Tsunami survivors coping with anniversary
By Darren Schuettler
PHUKET, Thailand (Reuters) – Pigge Werkelin had to come
back. Steve Fitzgerald wants to be as far away as possible.
On the eve of the Asian tsunami’s anniversary, the grief
felt by many survivors or relatives was too strong for them to
return for memorial events in Thailand, where 5,395 died on its
beaches, including 2,092 foreigners.
But others, although still haunted by the tragedy, say
being here will help them to cope on Monday.
“I think you need to come back,” said Werkelin, a Swedish
businessman whose two young sons, Max and Charlie, and wife
Ulrika were killed less than an hour after they checked into
their beach bungalow in Khao Lak last year.
“You need to go to the beach, you have to see children on
the beach, you have to see everything. The elephants you were
riding with the kids, the restaurants,” he told Reuters.
“I must do it and then afterward I can put it behind me,”
said Werkelin, 44, who was reunited this week with an American
woman and two Thai students who helped him last year.
His book about that horrific day, “Khao Lak — 10:31 a.m.,”
a reference to the time the waves hit, has sold 27,000 copies
with the proceeds going to help tsunami victims in Thailand.
He will never forget the churning water he barely survived.
“I saw my wife 10 metres (yards) from me and she had my
youngest boy by his hand. She asked me: Do you have Charlie?
And I looked around and it was the last thing I saw of them
before I found them dead,” Werkelin said.
With 543 killed, Sweden was the worst hit of any country
outside Asia and some 400 Swedish survivors and relatives are
expected to attend a special ceremony in Khao Lak on Monday.
But Werkelin and another Swedish survivor — the two
launched a boat-building project for fishermen in Khao Lak —
will mark the day privately at a beach with photos of their
BACK IN THE WATER
On Phi Phi, backdrop to the backpacker cult movie “The
Beach,” New Zealander Mark Smith was back in the water this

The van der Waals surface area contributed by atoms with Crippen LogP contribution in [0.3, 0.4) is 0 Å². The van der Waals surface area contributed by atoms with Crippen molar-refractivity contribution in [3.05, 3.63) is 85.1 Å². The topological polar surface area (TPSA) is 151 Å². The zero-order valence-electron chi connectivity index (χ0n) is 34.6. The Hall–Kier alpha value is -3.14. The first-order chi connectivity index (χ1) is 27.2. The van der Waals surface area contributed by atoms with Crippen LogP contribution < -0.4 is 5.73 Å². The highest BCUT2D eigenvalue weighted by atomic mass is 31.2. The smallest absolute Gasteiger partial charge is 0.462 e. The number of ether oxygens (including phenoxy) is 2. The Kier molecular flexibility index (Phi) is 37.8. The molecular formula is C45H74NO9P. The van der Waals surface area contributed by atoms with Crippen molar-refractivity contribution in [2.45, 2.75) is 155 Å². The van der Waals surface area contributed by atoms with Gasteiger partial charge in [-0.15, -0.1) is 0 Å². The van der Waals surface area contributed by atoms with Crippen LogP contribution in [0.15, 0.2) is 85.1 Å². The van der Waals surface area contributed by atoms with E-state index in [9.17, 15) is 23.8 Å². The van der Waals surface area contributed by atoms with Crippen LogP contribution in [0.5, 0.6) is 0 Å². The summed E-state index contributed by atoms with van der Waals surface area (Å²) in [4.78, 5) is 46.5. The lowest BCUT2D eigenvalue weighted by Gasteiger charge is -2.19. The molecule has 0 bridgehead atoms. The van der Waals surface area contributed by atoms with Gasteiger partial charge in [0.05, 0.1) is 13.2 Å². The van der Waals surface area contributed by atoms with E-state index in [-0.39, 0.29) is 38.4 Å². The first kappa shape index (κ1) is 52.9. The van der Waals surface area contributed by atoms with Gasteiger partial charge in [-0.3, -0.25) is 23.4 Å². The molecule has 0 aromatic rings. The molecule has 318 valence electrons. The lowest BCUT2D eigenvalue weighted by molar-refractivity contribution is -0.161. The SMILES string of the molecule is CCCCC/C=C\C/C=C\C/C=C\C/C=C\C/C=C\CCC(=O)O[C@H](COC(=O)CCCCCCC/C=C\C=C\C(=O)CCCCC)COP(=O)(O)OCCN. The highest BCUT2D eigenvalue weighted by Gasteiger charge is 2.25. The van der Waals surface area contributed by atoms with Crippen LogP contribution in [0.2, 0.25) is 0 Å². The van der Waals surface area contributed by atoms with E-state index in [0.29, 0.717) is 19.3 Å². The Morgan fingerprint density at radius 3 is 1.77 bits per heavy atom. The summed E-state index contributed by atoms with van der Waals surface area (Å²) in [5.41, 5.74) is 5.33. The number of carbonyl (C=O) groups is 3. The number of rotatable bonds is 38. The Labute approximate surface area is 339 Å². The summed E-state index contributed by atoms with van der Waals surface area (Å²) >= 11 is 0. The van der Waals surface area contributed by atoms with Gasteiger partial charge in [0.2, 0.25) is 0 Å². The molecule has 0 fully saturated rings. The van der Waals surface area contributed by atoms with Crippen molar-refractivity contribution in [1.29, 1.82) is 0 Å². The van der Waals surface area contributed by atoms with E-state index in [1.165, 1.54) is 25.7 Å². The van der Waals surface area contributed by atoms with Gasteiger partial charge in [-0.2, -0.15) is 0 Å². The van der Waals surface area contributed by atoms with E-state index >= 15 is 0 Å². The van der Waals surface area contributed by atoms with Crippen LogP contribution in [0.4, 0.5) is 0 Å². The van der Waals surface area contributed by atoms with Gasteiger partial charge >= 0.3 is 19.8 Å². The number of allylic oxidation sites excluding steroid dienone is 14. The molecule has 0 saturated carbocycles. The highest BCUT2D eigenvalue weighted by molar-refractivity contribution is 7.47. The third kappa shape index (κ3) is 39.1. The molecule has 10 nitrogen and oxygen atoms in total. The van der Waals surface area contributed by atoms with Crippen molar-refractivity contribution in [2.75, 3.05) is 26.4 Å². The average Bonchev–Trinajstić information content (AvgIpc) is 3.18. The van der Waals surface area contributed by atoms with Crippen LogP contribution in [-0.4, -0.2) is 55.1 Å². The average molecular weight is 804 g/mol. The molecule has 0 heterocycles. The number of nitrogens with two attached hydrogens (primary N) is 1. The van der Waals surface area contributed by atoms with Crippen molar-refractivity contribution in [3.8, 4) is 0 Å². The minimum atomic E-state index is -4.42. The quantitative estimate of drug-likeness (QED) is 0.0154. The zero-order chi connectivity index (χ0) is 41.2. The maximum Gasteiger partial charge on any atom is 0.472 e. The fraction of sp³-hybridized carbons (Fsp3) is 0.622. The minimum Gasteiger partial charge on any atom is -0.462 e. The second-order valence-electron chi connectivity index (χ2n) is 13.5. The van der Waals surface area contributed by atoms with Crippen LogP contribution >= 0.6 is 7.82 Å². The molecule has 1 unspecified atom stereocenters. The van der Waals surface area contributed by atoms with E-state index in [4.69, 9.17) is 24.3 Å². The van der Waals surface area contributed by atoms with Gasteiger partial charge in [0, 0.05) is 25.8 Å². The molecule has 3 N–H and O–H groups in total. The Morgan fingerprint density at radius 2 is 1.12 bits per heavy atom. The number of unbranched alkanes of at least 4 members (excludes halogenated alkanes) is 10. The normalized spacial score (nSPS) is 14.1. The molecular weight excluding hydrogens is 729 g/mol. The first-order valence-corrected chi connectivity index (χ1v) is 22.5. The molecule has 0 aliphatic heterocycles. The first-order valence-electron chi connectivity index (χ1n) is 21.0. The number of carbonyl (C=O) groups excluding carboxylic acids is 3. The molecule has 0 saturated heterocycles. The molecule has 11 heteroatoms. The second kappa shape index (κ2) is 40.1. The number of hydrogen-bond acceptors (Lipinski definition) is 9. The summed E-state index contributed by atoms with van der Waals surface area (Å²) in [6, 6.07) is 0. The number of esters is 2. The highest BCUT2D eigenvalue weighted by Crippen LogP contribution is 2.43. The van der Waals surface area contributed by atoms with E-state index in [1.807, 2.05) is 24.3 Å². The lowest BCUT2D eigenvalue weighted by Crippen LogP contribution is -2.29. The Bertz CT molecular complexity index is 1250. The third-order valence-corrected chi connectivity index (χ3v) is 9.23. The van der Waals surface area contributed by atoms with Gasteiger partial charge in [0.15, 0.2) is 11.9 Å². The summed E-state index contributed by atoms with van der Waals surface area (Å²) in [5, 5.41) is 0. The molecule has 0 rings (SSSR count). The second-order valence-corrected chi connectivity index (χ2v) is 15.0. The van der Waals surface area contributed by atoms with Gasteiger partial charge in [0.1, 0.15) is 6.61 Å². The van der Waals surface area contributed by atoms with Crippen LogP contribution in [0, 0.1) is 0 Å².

week for the first time since the tsunami he survived a year
“I find that whenever I go near the coast these days, I
always have one eye on the horizon,” said Smith, 29, his left
arm still bearing massive scars from when he clung to a
concrete pillar to avoid being dragged out to sea.
Fellow Kiwi Jesse Lewis Evans, 24, said coming back was
hard, “but I’m very glad I did it. If I hadn’t come back, I
probably would have regretted it for the rest of my life.”
Groups helping foreign families said the Christmas period
would be especially tough, with many relatives still struggling
to come to grips with their loss.
“For people who lose someone, the first year is always the
hardest. You go through it all alone,” said Knut E. Pedersen,
who is assisting Norwegian survivors and relatives.
For some, returning to Thailand was too painful.
SURVIVING THE DAY
“We’re trying to work out how to survive the 26th,”
Fitzgerald, whose daughter Anna, 23, died on Phi Phi, said by
telephone from London, where he flew his grieving family to be
with relatives and friends.
“I decided to get as far away from anything to do with the
sea, beaches, islands, anything like that,” he said, adding
that the past year had been “dreadful.”
His daughter Kate, who was on Phi Phi with her sister, had
12 operations on her legs before she could walk again.
“The first four months was trying to get my youngest child
to live and then to walk. Then to deal with her emotional
issues, and then deal with our emotional issues,” he said.
Unlike Sweden, where the large death toll and the
government’s slow response to the plight of Swedes has kept the
tsunami in the spotlight, the disaster has not had the same
resonance in South Africa, which lost 12 people.
“I think it’s something that only if you have been there,
do you have any comprehension as to what it was like,” he said.
(additional reporting by Ed Cropley)